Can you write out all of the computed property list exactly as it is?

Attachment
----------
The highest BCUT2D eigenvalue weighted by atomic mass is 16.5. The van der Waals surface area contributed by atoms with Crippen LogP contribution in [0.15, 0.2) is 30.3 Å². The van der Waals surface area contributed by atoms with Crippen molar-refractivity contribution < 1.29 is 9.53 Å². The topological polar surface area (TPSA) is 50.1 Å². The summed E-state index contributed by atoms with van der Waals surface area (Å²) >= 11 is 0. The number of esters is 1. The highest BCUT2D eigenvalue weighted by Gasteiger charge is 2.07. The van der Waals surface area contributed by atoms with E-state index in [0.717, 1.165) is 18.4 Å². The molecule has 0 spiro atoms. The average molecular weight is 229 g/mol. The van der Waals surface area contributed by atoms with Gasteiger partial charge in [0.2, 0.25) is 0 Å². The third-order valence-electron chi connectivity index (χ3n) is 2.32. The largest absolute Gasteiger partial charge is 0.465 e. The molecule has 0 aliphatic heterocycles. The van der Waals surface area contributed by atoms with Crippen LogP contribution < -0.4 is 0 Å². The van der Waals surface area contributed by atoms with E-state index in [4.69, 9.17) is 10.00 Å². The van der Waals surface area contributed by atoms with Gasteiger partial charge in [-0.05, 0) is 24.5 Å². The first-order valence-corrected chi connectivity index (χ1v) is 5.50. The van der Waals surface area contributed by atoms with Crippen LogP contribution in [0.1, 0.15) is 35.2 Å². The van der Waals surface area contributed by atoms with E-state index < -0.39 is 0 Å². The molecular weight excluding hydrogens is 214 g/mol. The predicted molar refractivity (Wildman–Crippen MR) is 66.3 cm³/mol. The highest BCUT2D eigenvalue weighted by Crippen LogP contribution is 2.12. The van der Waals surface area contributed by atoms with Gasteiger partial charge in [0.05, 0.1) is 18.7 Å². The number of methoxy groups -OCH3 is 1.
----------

The highest BCUT2D eigenvalue weighted by atomic mass is 16.5. The van der Waals surface area contributed by atoms with Crippen LogP contribution in [0.15, 0.2) is 30.3 Å². The van der Waals surface area contributed by atoms with Crippen molar-refractivity contribution < 1.29 is 9.53 Å². The topological polar surface area (TPSA) is 50.1 Å². The summed E-state index contributed by atoms with van der Waals surface area (Å²) >= 11 is 0. The number of esters is 1. The highest BCUT2D eigenvalue weighted by Gasteiger charge is 2.07. The van der Waals surface area contributed by atoms with E-state index in [0.717, 1.165) is 18.4 Å². The molecule has 0 spiro atoms. The average molecular weight is 229 g/mol. The van der Waals surface area contributed by atoms with Gasteiger partial charge in [0.2, 0.25) is 0 Å². The third-order valence-electron chi connectivity index (χ3n) is 2.32. The largest absolute Gasteiger partial charge is 0.465 e. The molecule has 0 aliphatic heterocycles. The van der Waals surface area contributed by atoms with Crippen LogP contribution < -0.4 is 0 Å². The van der Waals surface area contributed by atoms with E-state index in [4.69, 9.17) is 10.00 Å². The van der Waals surface area contributed by atoms with Gasteiger partial charge in [-0.05, 0) is 24.5 Å². The first-order valence-corrected chi connectivity index (χ1v) is 5.50. The van der Waals surface area contributed by atoms with Crippen LogP contribution in [0.1, 0.15) is 35.2 Å². The van der Waals surface area contributed by atoms with E-state index < -0.39 is 0 Å². The molecular weight excluding hydrogens is 214 g/mol. The predicted molar refractivity (Wildman–Crippen MR) is 66.3 cm³/mol. The highest BCUT2D eigenvalue weighted by Crippen LogP contribution is 2.12. The van der Waals surface area contributed by atoms with Gasteiger partial charge in [0.05, 0.1) is 18.7 Å². The number of methoxy groups -OCH3 is 1.